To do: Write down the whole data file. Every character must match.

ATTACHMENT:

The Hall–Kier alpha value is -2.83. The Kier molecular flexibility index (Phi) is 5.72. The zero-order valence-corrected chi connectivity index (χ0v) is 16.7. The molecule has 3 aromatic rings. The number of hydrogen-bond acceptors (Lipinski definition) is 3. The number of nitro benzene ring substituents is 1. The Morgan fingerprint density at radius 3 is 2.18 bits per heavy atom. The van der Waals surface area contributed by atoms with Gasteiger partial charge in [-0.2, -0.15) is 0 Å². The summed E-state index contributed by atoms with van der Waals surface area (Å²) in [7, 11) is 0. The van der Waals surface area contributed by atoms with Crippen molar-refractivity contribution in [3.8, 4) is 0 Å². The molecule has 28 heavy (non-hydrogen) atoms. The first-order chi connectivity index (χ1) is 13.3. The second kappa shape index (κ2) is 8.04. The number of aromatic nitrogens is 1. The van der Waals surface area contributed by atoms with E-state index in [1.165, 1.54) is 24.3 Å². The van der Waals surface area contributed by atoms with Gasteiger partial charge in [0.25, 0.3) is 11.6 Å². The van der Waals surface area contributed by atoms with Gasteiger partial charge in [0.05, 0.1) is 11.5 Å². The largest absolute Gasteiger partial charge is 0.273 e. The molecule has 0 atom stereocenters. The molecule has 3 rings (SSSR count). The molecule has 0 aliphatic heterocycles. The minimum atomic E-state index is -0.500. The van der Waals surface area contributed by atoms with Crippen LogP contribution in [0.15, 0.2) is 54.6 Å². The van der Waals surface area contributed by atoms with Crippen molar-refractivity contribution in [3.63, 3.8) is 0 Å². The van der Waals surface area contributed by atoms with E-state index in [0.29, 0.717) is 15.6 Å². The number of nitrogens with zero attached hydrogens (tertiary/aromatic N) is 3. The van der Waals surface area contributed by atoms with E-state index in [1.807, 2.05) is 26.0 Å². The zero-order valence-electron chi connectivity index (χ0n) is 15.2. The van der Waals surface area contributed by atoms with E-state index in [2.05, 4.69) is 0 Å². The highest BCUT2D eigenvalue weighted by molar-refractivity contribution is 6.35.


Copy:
The Hall–Kier alpha value is -2.83. The Kier molecular flexibility index (Phi) is 5.72. The zero-order valence-corrected chi connectivity index (χ0v) is 16.7. The molecule has 3 aromatic rings. The number of hydrogen-bond acceptors (Lipinski definition) is 3. The number of nitro benzene ring substituents is 1. The Morgan fingerprint density at radius 3 is 2.18 bits per heavy atom. The van der Waals surface area contributed by atoms with Gasteiger partial charge in [-0.2, -0.15) is 0 Å². The summed E-state index contributed by atoms with van der Waals surface area (Å²) in [7, 11) is 0. The van der Waals surface area contributed by atoms with Crippen molar-refractivity contribution in [3.8, 4) is 0 Å². The molecule has 28 heavy (non-hydrogen) atoms. The first-order chi connectivity index (χ1) is 13.3. The second kappa shape index (κ2) is 8.04. The number of aromatic nitrogens is 1. The van der Waals surface area contributed by atoms with E-state index in [1.165, 1.54) is 24.3 Å². The van der Waals surface area contributed by atoms with Gasteiger partial charge in [0.25, 0.3) is 11.6 Å². The van der Waals surface area contributed by atoms with Gasteiger partial charge in [0.05, 0.1) is 11.5 Å². The largest absolute Gasteiger partial charge is 0.273 e. The molecule has 0 atom stereocenters. The molecule has 3 rings (SSSR count). The molecule has 0 aliphatic heterocycles. The minimum atomic E-state index is -0.500. The van der Waals surface area contributed by atoms with Crippen LogP contribution in [0.15, 0.2) is 54.6 Å². The van der Waals surface area contributed by atoms with Crippen molar-refractivity contribution in [3.63, 3.8) is 0 Å². The van der Waals surface area contributed by atoms with E-state index in [0.29, 0.717) is 15.6 Å². The number of nitrogens with zero attached hydrogens (tertiary/aromatic N) is 3. The van der Waals surface area contributed by atoms with E-state index in [1.807, 2.05) is 26.0 Å². The zero-order valence-electron chi connectivity index (χ0n) is 15.2. The van der Waals surface area contributed by atoms with E-state index in [2.05, 4.69) is 0 Å². The highest BCUT2D eigenvalue weighted by molar-refractivity contribution is 6.35.